free day adventure
T R A N S P L A N T E D
The Eleanor Armstrong Smith Glasshouse, a gleaming tower of thousands of pieces of glass and hundreds of thousands of pounds of steel, opened in July 2003, greatly expanding the offerings of the Cleveland Botanical Garden. And, as the garden says, it enables visitors to “explore two continents through one door.” Showcasing the spiny desert of Madagascar and the cloud forest of Costa Rica, the glasshouse includes 350 species of exotic plants, as well as 50 kinds of reptiles, amphibians, birds, and butterflies. If you want to see butterflies born and take flight, this is the place for you. If you want to observe leafcutter ants industriously carrying bits of green in single file on their own island, that’s here, too. New plants with unfamiliar names? Check it out. Trees and shrubs you’ve only read about, like baobabs? More types of spiny plants than you can shake an avocado branch at (and yes, fruiting avocado trees—and coffee and chocolate and papaya)? Colorful birds feeding a foot from where you stand? Endless photo opps? Yep. All of the above. Something for just about all of the senses. And, for the curious scientist in you, too, as those behind the scenes point out: “The glasshouse is unique among conservatories because it shows how plants, animals, geology, and climate interact in delicate balance.”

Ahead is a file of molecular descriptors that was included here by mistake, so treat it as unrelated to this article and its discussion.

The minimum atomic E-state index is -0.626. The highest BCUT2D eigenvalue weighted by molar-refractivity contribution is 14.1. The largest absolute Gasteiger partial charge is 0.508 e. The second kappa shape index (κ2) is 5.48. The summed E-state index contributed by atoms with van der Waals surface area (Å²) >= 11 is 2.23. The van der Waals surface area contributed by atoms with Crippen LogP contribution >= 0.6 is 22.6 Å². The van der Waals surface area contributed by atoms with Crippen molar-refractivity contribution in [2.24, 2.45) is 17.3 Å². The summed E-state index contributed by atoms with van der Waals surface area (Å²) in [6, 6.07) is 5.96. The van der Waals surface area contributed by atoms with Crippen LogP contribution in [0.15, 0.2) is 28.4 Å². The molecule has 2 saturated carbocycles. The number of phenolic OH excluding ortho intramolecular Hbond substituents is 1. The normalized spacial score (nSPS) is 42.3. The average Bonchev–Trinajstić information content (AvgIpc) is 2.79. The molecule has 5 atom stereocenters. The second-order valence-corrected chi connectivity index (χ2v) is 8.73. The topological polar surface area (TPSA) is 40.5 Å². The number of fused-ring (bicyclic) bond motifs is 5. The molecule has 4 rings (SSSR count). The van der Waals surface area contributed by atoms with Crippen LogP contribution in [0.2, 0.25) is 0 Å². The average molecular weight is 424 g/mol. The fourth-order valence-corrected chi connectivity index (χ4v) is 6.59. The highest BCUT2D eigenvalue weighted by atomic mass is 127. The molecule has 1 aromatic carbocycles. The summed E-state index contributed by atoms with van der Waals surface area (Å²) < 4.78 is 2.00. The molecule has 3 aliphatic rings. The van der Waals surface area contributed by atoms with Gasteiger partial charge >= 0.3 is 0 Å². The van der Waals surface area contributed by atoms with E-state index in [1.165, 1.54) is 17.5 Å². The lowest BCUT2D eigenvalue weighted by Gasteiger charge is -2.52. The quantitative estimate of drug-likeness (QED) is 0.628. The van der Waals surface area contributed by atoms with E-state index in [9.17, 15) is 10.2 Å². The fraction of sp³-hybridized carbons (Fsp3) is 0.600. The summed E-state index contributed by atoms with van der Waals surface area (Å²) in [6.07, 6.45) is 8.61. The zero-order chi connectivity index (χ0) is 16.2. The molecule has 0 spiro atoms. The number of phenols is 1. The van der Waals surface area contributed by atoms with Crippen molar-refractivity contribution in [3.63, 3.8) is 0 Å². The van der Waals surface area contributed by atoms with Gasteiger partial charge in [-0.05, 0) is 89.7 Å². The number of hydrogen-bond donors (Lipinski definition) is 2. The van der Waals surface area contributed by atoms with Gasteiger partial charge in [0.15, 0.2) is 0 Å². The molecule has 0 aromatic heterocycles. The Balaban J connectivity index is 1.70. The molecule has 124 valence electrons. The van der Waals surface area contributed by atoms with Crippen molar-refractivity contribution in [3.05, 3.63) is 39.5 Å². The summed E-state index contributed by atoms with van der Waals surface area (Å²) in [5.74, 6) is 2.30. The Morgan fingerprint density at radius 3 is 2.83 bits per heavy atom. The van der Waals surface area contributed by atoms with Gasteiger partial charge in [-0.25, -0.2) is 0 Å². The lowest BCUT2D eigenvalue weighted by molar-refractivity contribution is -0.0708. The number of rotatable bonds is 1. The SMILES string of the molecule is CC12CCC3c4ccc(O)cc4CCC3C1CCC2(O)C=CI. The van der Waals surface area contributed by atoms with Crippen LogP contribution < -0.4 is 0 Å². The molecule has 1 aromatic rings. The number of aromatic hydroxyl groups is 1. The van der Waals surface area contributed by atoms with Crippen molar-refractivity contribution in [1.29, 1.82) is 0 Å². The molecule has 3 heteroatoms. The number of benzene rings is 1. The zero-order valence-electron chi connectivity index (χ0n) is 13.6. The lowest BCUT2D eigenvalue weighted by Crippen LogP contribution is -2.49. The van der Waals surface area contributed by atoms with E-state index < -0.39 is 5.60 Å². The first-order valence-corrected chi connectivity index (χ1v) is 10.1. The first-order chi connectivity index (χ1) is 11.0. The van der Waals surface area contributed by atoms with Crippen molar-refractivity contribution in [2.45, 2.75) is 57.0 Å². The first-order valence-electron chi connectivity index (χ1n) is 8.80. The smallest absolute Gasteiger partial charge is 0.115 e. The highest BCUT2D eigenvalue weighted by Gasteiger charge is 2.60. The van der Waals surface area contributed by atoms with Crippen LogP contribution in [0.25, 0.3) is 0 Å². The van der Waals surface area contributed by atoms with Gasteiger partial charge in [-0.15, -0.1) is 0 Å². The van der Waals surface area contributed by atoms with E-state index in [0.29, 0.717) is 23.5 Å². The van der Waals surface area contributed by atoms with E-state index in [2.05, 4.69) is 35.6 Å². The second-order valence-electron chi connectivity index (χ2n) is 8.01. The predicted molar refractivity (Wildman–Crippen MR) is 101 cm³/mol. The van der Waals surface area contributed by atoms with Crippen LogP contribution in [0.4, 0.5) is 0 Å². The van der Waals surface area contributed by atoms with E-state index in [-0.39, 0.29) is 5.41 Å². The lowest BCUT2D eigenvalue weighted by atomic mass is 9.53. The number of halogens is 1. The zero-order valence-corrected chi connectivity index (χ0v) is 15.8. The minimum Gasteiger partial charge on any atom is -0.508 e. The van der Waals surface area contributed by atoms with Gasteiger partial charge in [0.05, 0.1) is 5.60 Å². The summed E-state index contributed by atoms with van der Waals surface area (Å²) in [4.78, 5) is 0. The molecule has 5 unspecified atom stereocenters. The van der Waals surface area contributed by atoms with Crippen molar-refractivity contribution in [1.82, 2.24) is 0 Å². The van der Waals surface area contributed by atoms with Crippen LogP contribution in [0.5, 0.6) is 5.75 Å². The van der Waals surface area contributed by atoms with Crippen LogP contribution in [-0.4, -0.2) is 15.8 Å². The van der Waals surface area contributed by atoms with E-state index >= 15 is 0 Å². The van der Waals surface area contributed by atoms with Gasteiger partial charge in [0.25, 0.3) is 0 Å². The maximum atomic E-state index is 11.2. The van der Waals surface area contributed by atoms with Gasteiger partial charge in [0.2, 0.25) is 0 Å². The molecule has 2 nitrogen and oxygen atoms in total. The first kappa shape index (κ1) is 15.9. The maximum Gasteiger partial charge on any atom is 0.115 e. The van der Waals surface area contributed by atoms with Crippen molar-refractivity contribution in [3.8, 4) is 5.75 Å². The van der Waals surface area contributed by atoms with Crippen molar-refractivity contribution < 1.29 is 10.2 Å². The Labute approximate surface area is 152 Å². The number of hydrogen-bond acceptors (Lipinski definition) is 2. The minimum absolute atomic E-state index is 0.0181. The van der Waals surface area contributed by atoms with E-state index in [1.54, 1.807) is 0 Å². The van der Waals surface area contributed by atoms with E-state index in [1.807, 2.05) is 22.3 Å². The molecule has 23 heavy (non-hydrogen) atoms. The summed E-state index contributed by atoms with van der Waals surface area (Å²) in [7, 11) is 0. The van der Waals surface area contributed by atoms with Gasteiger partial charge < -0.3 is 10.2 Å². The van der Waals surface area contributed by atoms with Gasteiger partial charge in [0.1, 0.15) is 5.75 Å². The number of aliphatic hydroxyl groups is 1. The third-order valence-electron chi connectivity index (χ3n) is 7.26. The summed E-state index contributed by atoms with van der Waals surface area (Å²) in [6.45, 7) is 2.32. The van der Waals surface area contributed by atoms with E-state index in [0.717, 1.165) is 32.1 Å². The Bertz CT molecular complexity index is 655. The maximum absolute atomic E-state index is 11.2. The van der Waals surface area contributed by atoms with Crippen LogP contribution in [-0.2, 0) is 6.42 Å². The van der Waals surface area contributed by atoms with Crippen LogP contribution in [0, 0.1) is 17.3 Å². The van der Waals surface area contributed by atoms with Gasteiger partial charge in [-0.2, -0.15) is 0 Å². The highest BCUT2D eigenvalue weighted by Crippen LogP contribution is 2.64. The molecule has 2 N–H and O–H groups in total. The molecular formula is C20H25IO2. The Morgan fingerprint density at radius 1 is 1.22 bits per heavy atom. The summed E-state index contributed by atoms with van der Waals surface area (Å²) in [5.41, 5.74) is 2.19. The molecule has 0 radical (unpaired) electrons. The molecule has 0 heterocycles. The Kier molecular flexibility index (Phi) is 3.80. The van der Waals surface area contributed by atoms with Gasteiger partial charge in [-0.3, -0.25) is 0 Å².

How do the animals, from the birds and butterflies, to the radiated tortoises and hissing cockroaches, affect your experience in each setting?
Eleanor Armstrong Smith Glasshouse Texture